Half-Life in Fukushima

Mark Olexa

In desolate Fukushima, where nuclear disaster struck in 2011, a Japanese farmer leads a life of solitude in the middle of the contaminated 'red' zone. A beautifully stylised tribute to a stubborn lone wolf who makes his way through a post-apocalyptic landscape.

On 11 May 2011, an earthquake and subsequent tsunami on the coast of Japan caused a huge nuclear disaster in the city of Fukushima. In the days after that event, almost the entire local population was evacuated from a radius of about 30 kilometres around the nuclear power plant. It will take several decades before this area will be habitable again. The city was basically left empty.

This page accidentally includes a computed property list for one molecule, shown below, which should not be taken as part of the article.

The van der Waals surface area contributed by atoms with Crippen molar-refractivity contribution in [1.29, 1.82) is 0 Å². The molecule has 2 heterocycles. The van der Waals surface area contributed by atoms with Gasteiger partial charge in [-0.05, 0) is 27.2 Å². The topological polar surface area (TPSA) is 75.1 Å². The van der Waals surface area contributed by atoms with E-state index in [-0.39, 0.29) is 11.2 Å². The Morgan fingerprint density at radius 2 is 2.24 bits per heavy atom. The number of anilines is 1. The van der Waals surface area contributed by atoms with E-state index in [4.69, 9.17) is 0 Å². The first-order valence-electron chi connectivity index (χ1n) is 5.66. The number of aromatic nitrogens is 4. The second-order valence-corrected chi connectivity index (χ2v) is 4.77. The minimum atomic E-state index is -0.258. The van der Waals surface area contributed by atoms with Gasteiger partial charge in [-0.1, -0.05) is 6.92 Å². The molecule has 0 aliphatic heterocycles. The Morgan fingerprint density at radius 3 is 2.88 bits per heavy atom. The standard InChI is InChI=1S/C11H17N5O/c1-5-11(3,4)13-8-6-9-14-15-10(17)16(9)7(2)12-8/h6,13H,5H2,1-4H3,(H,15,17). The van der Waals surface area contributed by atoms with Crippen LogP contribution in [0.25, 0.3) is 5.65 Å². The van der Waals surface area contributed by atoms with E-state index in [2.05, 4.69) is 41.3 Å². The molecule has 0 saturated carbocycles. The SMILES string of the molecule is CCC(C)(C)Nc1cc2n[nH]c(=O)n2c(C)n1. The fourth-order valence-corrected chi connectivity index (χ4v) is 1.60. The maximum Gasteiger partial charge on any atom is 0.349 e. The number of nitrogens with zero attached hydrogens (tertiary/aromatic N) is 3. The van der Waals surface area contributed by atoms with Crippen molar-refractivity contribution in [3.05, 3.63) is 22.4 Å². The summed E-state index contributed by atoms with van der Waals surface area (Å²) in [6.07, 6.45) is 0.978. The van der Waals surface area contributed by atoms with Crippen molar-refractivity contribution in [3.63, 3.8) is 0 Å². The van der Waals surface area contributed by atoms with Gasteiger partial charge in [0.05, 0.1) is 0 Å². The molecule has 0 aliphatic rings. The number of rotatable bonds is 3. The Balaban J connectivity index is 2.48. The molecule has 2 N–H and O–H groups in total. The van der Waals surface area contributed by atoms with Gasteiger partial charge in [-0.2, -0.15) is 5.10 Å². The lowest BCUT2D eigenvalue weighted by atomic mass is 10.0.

Naoto, a Japanese farmer, was one of the few who refused to leave. While men in protective suits clean up the nuclear waste, demolish houses and dispose of contaminated ground, Naoto is having a good time with his ostrich: his faithful companion who remained behind with him. He plays a bit of golf and ponders whether to join the cleaning crew in their activities. The desolate area that Naoto currently wanders would not be amiss in a sci-fi movie about the end of days. Unfortunately, the post-apocalyptic mise en scène of this film is all too real. That makes this documentary, shot on 16 mm film and wonderfully stylised, even more eerie. It is also tragicomic: for instance, we can see how Naoto obediently waits for a red traffic light in a completely desolate city, and it looks like he is singing a melancholy song in a karaoke bar all by himself.

Text: Annika Wubbolt

Credits

Subtitles
EN
Director
Mark Olexa
Country
France, Switzerland
Type
Documentary
Duration
61 minutes
Themes
ecology & environment
Year
2016